Weekly Wire
Weekly Alibi Those Awkward Teen Years

By Noah Masterson

JUNE 22, 1998:  Every decade has its coming-of-age movies. The '70s had The Last Picture Show and Over the Edge, among others. John Hughes dominated the '80s with The Breakfast Club, Sixteen Candles and Pretty in Pink, with Cameron Crowe close on his heels with Fast Times at Ridgemont High and Say Anything. The '90s, however, have been surprisingly bereft of decent teen flicks. Dazed and Confused (1993) wasn't even about the generation it was targeting and wasn't all that good. Clueless (1995) was a fair comedy, but it's simple message of "be true to one's self" was really what was laughable. Perhaps the reason for the absence of movies that truly define the '90s is that today's generation of youth is so difficult to pin down.

This decade, pop culture has pushed forward at such hyperspeed that nothing can be summarily defined as "nineties." In the past eight years, we've mined the cultures of the '60s (to refresh your memory, tie dyes were still popular in 1991, not to mention the fact that Austin Powers came out just last year), '70s and '80s (no refresher courses necessary). But it is only recently that these nuggets of stolen culture have begun to fit comfortably with each other and, finally, someone has made a movie about it.

Can't Hardly Wait is about a party--the final, end-of-the-year graduation party that everyone knows about and that members of all social strata will attend. The jocks have a pre-party huddle over beers; the nerds plan revenge on the jocks; the hip-hop honkies prepare to get laid, and the slackers waffle over whether to go to the damn party at all.

At the center of it all is Amanda (Jennifer Love Hewitt), the popular prom queen who just got dumped by her jock boyfriend Mike (Peter Fancinelli). Word of their breakup has spread, and sensitive-guy Preston (Ethan Embry), who's harbored a four-year crush on Amanda, figures this will be his one chance to tell her how he feels. Armed with a love letter that he's rewritten dozens of times since their first encounter, he goes to the party, dragging along his best friend Denise (Lauren Ambrose) for moral support.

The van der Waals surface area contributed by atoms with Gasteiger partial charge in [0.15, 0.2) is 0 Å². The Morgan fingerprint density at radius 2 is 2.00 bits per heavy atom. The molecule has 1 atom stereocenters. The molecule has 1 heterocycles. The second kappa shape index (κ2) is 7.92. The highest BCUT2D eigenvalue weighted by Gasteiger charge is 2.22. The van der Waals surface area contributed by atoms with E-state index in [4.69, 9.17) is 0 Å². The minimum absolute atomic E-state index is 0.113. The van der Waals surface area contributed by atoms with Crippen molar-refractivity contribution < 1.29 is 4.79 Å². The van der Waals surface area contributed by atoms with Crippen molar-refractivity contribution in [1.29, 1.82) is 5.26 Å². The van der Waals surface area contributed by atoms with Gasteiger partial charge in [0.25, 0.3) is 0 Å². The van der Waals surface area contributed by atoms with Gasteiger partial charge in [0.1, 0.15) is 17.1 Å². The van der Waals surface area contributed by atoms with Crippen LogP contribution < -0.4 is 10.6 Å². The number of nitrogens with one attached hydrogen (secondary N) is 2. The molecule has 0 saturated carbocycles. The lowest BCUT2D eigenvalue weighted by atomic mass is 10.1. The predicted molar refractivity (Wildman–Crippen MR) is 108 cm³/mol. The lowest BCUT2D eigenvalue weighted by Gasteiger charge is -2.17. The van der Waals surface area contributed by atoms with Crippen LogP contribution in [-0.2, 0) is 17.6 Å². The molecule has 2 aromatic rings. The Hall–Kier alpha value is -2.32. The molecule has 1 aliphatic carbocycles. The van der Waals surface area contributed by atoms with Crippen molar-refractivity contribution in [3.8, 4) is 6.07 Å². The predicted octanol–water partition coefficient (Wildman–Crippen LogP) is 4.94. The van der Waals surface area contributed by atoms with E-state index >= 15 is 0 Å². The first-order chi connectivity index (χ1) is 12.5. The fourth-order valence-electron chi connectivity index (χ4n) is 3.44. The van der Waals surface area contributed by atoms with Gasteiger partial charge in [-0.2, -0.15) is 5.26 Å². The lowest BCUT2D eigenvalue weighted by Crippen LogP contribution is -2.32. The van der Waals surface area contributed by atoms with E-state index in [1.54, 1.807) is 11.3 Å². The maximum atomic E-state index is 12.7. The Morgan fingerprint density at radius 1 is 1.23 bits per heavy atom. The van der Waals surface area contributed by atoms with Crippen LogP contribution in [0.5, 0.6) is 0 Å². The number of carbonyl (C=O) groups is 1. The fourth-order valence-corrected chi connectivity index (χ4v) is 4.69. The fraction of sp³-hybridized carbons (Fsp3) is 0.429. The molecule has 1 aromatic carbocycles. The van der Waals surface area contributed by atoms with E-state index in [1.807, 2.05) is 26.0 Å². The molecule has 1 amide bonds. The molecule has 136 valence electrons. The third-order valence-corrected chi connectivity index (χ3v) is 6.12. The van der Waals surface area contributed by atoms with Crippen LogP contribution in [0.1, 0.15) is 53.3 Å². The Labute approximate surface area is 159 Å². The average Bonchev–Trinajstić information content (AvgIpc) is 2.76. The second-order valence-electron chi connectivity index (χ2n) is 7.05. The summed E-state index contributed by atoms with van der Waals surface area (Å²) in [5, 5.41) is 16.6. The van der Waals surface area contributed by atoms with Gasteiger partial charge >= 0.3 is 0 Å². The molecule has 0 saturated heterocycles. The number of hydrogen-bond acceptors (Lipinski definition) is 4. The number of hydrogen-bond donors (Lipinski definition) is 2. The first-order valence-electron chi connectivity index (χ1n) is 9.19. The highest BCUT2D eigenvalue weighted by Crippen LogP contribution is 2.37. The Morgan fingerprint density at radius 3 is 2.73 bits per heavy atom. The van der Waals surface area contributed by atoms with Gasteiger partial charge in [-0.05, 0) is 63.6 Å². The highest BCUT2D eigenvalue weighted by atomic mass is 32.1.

Once the party begins, the audience is transported. We become fellow minglers, bouncing from group to group, eavesdropping on conversations. This is an ensemble picture and, even with the central storyline of Preston hankering for Amanda, each subplot takes on nearly equal importance.

While Preston embarks on his quest, Denise gets locked in the bathroom with Kenny (Seth Green), a guy who was her childhood playmate but ignored her all through junior high and high school. The two haven't spoken since sixth grade, and Kenny has since taken on a ridiculous "homeboy" persona, complete with gargantuan pants and hip-hop vernacular. Each time the film returns to their conversation, they have dropped more of their façades until, finally, they can speak from their hearts. As Denise, relative newcomer Lauren Ambrose--with her engaging blend of cynicism and vulnerability--is like Janeane Garofalo's kid sister. She is, frankly, adorable, and everything she says on screen rings true. And Seth Green, a regular on "Buffy the Vampire Slayer," skillfully transforms himself from jive-talking loser to stammering, sensitive kid. Because these two give the best performances in the film, their story shines the brightest.

Meanwhile, Mike the Jock has a heart-to-heart with his former idol Trip McNeely (played convincingly by a bloated, beer-breathed Jerry O'Connell); class nerd William (Charlie Korsmo) finds popularity by lip-syncing to Guns 'n' Roses, and Preston has a brush with a Scott Baio-obsessed stripper (Jenna Elfman).

The film's biggest star, Jennifer Love Hewitt, actually has less screen time than many of the others. But because characters spend much of their time talking about and reacting to Amanda's actions, her presence is always felt. It's an effective device that creates a feeling that Amanda's incredible popularity renders her unattainable to mere mortals.

Not all the characters in the movie are as fleshed-out as they could be. The gaggle of nerds, in particular, is too stereotypical to be believed and provides little more than comic relief. But this is a minor misstep in an otherwise solid film.

Overall, Can't Hardly Wait successfully walks a very delicate line between sensitive teen drama and comedy. The characters, for the most part, will remind you of real kids you went to school with--and don't be surprised if you find yourself among them. While the film might look dated in just a few years, the way it dissects the awkward final hours of high school society will always be compelling. The '90s finally has its coming-of-age flick. It's about time.


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